A June assessment from the American Gas Association (AGA) revealed the highest resources evaluation in history, equaling over 100 years of natural gas supply. These unprecedented numbers have lead to the lowest natural gas prices in seven years.

With approximately 60 percent of American homes using natural gas to fuel appliances, the drop in price will result in lower utility bills—something everyone welcomes during a time of recession. AGA points out that despite a 70 percent increase in households using natural gas during the past three decades, there has been virtually no growth in emissions in this sector.

Moreover, the price of natural gas in the U.S. being approximately one-fourth the price of oil, paired with the reduced carbon emissions from NGVs, may increase the incentive to purchase a natural gas vehicle or convert a gasoline-powered vehicle.

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Natural gas prices at seven-year low may cause increased sales of natural gas vehicles such as this 2009 Honda Civic. Credit: Wikipedia.org

Countries, such as China, are taking advantage of the depressed prices through large purchases of iron ore, copper and oil. They recently made a $41 billion liquefied natural gas deal with Australia—the largest deal ever brokered between the two nations.

Businesses that use natural gas as an important fuel for many of their utilities and factories are also welcoming the drop in operation price.

The plummeting natural gas prices are partly a result of an abundant supply of oil and an insufficient demand to meet that supply. According to the natural gas stockpile report by the U.S. Department of Energy, the underground storage in the lower 48 states rose to about 3.2 trillion cubic feet as of August 21. That storage level is 21 percent above the level in 2008. While it is normal to have an excess amount in the summer months, some experts worry that the U.S. will run out of storage capacity before winter begins.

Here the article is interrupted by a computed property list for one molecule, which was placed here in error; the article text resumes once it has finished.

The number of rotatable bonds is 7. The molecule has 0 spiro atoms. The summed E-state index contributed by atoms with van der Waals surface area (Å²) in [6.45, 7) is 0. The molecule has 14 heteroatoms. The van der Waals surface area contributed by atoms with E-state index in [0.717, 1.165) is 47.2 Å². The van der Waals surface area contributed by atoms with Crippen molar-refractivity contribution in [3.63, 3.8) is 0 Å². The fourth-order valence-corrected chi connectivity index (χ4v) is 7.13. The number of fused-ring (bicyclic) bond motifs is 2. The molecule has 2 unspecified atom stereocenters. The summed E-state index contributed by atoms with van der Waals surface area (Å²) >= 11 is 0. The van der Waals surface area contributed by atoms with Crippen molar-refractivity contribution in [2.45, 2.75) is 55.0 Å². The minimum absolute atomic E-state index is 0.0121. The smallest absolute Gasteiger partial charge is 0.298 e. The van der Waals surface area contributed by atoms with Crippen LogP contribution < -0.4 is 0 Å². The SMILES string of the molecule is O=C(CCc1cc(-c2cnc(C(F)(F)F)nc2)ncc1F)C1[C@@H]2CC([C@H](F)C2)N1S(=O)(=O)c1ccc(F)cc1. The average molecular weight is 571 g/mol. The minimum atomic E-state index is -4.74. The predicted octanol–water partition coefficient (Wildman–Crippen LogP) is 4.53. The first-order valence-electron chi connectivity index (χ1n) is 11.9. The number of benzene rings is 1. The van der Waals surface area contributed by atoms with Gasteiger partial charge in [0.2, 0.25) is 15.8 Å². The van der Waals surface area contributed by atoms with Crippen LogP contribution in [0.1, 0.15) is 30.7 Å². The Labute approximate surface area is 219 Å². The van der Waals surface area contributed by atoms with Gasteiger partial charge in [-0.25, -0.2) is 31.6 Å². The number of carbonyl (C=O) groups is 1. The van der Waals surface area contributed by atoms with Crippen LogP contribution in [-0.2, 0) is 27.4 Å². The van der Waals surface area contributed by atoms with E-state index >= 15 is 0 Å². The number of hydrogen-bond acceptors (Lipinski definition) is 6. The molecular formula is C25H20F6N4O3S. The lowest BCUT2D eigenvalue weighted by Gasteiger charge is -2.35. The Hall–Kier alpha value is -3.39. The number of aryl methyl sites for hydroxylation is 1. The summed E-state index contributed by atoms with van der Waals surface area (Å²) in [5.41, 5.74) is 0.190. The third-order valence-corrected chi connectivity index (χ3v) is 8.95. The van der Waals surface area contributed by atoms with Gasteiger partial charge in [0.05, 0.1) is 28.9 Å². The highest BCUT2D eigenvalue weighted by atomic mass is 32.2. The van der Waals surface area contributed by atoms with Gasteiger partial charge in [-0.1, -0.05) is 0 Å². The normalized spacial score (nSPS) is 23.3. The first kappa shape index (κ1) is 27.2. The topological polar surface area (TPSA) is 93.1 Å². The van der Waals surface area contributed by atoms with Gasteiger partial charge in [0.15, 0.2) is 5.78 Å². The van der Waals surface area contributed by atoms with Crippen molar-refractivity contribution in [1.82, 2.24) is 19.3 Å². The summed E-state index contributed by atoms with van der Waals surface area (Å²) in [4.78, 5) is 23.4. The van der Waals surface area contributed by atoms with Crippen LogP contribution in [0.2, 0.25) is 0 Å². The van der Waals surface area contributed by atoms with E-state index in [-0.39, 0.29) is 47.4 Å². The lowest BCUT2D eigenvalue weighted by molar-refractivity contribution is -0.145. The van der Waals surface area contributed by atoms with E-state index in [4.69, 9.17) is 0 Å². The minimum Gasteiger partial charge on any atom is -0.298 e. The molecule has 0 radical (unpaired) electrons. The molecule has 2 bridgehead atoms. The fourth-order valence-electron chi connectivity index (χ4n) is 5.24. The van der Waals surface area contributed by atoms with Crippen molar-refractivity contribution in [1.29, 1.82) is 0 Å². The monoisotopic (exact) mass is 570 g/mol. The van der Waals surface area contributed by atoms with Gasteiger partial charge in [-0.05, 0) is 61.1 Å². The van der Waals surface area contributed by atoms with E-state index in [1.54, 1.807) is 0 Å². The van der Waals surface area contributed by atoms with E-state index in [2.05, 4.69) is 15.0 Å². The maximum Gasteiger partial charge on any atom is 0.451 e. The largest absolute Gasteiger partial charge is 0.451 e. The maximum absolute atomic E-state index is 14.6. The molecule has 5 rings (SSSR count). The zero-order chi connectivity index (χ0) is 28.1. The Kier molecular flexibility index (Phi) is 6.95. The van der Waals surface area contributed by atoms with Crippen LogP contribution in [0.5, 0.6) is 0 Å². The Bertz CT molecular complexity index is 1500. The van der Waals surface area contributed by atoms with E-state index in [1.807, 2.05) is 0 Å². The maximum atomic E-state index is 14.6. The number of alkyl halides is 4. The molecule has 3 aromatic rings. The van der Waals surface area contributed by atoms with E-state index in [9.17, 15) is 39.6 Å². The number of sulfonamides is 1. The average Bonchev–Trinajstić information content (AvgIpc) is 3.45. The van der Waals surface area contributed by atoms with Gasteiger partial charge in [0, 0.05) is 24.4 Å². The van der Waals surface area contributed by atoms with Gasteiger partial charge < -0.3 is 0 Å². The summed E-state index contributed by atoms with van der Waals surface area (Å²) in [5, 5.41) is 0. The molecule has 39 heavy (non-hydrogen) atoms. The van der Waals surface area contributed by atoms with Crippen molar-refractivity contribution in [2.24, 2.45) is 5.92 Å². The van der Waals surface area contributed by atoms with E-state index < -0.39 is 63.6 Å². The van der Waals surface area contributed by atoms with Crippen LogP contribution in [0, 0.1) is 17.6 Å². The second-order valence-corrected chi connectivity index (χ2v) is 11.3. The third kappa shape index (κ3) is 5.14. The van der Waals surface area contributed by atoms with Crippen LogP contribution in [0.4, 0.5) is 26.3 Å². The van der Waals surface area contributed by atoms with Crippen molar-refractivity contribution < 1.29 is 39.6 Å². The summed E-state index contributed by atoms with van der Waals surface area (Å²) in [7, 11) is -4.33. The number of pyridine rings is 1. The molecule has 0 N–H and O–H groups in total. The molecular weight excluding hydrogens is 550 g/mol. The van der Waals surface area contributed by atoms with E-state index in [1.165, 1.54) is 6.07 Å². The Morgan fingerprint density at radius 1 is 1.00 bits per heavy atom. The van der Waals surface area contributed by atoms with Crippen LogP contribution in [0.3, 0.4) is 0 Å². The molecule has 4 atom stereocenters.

While the lower gas prices are being well-received by most, some gas producers have been hurt by the sharp decline. Industry leaders are concerned that the smaller, independent companies will be bought out by the larger companies unless the prices recover.

The relatively moderate temperatures of the summer, improvements in drilling technology, and the rising gas production in regions away from the Gulf of Mexico have all been contributing factors to the ample storage and depressed prices.

It seems that the natural thing to do in this case would be to cut back production until the market evens out. U.S. producers, however, are hesitant to cut production since they have already cut back on the number rigs drilling for new gas by more than half since September 2008. If the demand does not rise, however, they may be required to slow or even shut down production.

With the lowered amount of production and the fluctuating economy, economists are optimistic that the prices can quickly rebound. Once the economy starts to recover (as it always does), prices will also recover quickly, and the demand for current inventories of natural gas will again rise. But for just a little while, some will be content with their lower gas bills.




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